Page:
Of course for universities that grow their student intake this wouldn't be the case. But for the top 2 universities in the UK (if not the world - depending on whose ranking you use, depending on how you weight waht factor), who admit a near constant number of students, it's entirely expected for grades to improve as world population grows.

cerat0n1a

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The population of the UK, and hence the number of children, and hence the number of people applying to Oxbridge, is growing (same with the rest of the worlds population, from where many people also apply. The number of places to study there is barely growing, and growth if any is certainly in no way proportional to growth of world population.

Not really the case. The number of 18-year olds has been falling in the UK for some years, and continues to fall until 2025 or so, when the children of recent EU migrants starts to feed into the numbers and there's a sharp uptick. This demographic dip is one of the reasons why universities are competing so sharply and some are likely to be in financial trouble. There's a reducing supply of customers and all universities have expanded significantly over the last two decades, with many new entrants to the market. Oxbridge does of course take plenty of people from outside the UK, but mainly from other first-world countries which have an even sharper fall in the number of 18-year olds. The number of Oxbridge places has grown somewhat, albeit not as fast as other universities (the sector has increased by a factor of greater than x5 since the 1990s).

WhiteTrashCash

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Britain can always try focusing on the demographic of American Anglophile students who love "Doctor Who" and "Sherlock" and think British accents are cute. That will keep the money flowing.

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The population of the UK, and hence the number of children, and hence the number of people applying to Oxbridge, is growing (same with the rest of the worlds population, from where many people also apply. The number of places to study there is barely growing, and growth if any is certainly in no way proportional to growth of world population.

Not really the case. The number of 18-year olds has been falling in the UK for some years, and continues to fall until 2025 or so, when the children of recent EU migrants starts to feed into the numbers and there's a sharp uptick. This demographic dip is one of the reasons why universities are competing so sharply and some are likely to be in financial trouble. There's a reducing supply of customers and all universities have expanded significantly over the last two decades, with many new entrants to the market. Oxbridge does of course take plenty of people from outside the UK, but mainly from other first-world countries which have an even sharper fall in the number of 18-year olds. The number of Oxbridge places has grown somewhat, albeit not as fast as other universities (the sector has increased by a factor of greater than x5 since the 1990s).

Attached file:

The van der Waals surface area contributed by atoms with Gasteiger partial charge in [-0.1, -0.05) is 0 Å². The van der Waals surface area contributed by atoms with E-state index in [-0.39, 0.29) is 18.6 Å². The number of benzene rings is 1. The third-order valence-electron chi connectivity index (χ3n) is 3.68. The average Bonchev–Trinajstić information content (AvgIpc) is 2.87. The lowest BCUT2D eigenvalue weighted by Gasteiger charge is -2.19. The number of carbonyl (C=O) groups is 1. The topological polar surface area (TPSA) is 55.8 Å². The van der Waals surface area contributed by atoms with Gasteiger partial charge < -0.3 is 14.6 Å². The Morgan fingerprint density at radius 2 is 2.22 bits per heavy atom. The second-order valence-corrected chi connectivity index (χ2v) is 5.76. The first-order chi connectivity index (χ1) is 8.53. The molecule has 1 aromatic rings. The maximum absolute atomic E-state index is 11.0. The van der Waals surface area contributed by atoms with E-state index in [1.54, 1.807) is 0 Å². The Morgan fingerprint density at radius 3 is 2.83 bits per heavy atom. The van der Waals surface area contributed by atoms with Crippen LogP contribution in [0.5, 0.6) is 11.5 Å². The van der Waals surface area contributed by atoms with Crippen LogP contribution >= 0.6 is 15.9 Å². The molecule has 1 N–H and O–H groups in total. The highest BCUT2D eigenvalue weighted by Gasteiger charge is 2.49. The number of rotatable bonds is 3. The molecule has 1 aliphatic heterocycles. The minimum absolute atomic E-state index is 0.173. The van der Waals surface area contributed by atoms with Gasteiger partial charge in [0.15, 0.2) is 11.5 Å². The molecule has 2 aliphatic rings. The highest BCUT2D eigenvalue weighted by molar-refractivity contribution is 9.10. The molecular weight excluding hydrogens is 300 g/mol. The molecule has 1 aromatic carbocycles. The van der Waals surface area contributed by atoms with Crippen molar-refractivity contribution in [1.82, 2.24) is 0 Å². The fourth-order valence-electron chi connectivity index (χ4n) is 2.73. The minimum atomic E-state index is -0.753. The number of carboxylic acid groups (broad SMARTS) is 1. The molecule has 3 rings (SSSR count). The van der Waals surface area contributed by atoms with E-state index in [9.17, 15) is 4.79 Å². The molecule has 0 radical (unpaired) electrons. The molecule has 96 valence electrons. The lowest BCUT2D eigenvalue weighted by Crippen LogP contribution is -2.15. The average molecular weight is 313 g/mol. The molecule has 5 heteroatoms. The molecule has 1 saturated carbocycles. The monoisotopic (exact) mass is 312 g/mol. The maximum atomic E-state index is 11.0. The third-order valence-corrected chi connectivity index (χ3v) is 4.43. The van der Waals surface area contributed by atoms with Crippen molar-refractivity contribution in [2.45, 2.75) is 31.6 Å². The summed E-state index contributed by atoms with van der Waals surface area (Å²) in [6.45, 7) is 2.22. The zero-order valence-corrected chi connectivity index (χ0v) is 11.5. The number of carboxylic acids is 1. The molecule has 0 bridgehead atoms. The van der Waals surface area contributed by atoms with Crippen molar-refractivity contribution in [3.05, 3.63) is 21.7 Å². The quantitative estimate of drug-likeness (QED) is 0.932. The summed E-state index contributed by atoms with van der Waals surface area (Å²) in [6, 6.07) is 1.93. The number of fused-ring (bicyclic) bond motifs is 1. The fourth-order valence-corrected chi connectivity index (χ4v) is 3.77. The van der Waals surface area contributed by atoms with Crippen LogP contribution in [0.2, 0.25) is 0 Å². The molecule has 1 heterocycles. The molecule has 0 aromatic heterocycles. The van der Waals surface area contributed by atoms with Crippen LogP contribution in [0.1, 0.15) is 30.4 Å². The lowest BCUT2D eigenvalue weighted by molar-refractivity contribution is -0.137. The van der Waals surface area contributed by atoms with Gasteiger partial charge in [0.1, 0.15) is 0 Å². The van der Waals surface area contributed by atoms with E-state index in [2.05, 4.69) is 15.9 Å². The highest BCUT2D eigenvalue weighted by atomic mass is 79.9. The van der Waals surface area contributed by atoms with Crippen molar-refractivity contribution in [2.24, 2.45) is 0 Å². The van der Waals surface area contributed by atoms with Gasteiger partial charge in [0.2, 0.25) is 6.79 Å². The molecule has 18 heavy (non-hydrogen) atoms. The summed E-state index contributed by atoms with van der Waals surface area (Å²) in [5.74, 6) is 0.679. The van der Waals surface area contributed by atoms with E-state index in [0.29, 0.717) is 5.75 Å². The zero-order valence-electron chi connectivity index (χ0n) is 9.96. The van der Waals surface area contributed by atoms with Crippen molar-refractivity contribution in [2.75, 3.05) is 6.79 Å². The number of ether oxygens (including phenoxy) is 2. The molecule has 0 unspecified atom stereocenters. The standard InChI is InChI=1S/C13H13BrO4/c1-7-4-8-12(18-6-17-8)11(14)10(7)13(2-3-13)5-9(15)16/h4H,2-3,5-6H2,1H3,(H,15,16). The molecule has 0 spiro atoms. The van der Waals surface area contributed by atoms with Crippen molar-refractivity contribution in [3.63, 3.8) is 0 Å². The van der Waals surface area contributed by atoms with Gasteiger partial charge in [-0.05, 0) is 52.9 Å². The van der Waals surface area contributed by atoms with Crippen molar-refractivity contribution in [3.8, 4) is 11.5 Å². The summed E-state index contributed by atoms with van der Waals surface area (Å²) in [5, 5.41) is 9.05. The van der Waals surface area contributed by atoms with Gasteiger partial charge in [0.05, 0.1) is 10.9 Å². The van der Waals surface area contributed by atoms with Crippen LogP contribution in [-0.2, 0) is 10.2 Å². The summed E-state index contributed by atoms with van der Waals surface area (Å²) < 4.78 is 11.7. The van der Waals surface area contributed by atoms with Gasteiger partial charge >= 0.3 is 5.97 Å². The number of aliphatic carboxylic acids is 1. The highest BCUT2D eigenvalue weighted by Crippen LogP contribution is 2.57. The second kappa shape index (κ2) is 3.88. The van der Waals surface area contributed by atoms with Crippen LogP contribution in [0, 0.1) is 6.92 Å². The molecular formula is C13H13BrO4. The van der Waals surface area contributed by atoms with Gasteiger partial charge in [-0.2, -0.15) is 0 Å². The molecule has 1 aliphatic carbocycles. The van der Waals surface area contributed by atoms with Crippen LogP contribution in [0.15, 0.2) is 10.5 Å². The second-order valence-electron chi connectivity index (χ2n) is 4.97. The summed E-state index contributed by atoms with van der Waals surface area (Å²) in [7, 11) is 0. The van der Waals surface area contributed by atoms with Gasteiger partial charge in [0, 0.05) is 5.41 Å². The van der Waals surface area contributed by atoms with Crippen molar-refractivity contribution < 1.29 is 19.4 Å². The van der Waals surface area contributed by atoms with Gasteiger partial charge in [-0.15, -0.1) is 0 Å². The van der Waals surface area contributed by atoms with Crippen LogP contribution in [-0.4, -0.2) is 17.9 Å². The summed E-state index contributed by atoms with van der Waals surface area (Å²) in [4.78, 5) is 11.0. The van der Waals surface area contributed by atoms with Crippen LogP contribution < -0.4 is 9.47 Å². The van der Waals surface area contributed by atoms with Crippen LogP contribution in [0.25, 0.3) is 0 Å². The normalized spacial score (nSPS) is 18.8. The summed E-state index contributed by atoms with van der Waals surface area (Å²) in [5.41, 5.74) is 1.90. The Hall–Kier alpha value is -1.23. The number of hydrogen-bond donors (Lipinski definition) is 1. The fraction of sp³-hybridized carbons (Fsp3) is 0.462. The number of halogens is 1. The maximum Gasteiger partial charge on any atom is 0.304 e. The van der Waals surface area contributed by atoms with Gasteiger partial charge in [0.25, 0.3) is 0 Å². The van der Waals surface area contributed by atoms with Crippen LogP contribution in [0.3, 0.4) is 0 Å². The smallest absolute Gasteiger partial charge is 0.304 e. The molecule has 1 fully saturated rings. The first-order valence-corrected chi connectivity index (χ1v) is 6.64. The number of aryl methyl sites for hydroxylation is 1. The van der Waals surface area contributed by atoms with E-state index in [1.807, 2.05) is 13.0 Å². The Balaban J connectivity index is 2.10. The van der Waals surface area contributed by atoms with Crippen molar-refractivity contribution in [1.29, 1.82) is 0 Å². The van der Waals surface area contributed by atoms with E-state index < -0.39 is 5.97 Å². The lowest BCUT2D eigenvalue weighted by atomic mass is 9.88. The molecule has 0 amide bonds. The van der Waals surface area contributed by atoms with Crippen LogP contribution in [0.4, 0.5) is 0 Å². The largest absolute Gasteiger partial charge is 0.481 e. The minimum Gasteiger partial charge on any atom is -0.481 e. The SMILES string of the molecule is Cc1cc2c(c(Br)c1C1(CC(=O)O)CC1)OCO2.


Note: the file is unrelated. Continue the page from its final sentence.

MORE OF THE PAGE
There is indeed a drop, but the start of the  drop coincides with people who will graduate this year (especially when taking into account gap yaahs). It has virtually no relevance for intake numbers.

EU expansion expanded the pool significantly during the 00s (EU students have preferential treatment relative to other international, which would increase applications). Oh, and the number of international students studying in the UK has also been growing:
https://www.studying-in-uk.org/international-student-statistics-in-uk/

[Of course you'd also hope that the teaching gets better with time.]

PDXTabs

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One thing that the article doesn't mention is that many graduate employment schemes from public companies and the civil service require a First or 2:1, which means that if you get a 2:2 or lower you are shut out of much of the traditional graduate employment market....

I have (personally) noticed this. As a slight aside, do any British mustachians know what will happen if I try to apply to British grad school with my US degree?

cerat0n1a

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Britain can always try focusing on the demographic of American Anglophile students who love "Doctor Who" and "Sherlock" and think British accents are cute. That will keep the money flowing.

It ain't cheap for US students to come, so it tends to be Asia that provides most of that demographic. When foreign visitors with kids come to stay with us, it tends to be Harry Potter stuff they want to see (quite a few university locations used in filming, obviously.)

cerat0n1a

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I have (personally) noticed this. As a slight aside, do any British mustachians know what will happen if I try to apply to British grad school with my US degree?